Taxes & Spending

Recent Issues

State Budget Solution #5: Tackle the Shadow Budget


General Fund Budget Is Just 40 Percent of State Government’s True Cost February 3, 2017, Harrisburg, Pa.—With budget season launching, most public discussion will focus on the General Fund budget, which was $31.6 billion last year. But this was just 40 percent of state government’s $78 billion cost. Hidden in the remaining 60 perce

State Budget Solution #4: Cut Corporate Welfare


Pa. Leads Nation in Wasteful Corporate Subsidies at $6 Billion Since 2007 February 1, 2017, Harrisburg, Pa.—This year state government will transfer more than $800 million from Pennsylvanians to billion-dollar corpor

State Budget Solution #1: Corrections Reform


The Commonwealth Foundation has outlined a menu of policy solutions to close the budget deficit without tax increases. Solution #1: Corrections Reform


Recent Blog Posts

Examining the Staggering Cost of Pensions

CF senior policy analyst James Paul recently spoke with WURD Radio’s Stephanie Renee on Pennsylvania’s skyrocketing pension costs—and what can be done about them. Pennsylvania’s unfunded pension liability stands at more than $60 billion dollars, two times the annual General Fund budget, and it keeps growing. In short, state government is making promises it can’t keep.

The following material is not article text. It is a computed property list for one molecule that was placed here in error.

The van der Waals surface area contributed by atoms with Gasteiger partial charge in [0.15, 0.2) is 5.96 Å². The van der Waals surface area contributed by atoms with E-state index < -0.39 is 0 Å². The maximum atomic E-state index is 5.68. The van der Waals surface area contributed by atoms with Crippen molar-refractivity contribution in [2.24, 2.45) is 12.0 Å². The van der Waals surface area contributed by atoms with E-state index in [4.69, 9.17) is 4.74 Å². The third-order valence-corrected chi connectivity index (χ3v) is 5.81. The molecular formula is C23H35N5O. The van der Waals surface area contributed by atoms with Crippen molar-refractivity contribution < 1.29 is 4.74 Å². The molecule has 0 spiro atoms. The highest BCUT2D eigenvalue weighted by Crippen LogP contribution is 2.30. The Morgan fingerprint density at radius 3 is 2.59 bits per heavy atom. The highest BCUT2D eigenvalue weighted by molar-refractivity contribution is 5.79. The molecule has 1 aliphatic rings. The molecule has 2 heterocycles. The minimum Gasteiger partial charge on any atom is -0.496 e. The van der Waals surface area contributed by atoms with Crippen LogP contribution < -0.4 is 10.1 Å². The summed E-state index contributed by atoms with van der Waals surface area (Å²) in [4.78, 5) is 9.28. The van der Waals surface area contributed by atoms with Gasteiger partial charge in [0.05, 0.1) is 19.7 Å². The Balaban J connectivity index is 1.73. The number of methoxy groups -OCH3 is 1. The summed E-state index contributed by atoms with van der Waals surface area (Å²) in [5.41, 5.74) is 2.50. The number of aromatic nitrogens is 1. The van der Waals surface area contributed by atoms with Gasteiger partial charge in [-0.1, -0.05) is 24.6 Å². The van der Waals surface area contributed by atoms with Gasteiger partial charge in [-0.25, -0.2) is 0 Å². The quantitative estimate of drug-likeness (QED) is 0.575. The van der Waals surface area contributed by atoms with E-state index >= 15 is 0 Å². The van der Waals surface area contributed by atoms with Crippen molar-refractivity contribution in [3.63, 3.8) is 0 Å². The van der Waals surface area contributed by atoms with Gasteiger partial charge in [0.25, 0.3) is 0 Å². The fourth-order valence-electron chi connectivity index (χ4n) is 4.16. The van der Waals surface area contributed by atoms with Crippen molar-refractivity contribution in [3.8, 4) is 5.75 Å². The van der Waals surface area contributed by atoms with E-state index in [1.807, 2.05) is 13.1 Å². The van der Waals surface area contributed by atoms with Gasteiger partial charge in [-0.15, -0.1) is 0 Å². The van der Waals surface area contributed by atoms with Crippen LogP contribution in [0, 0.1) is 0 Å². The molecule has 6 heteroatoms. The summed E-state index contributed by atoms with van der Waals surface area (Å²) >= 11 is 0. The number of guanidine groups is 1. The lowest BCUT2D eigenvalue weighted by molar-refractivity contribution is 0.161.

Pension costs are also eating up new education funding. State spending on education has risen every year since 2010, and this year it is at an all-time high. Yet, pensions costs are taking a bigger and bigger chunk of education funding—meaning dollars targeted to education aren’t going to the classroom.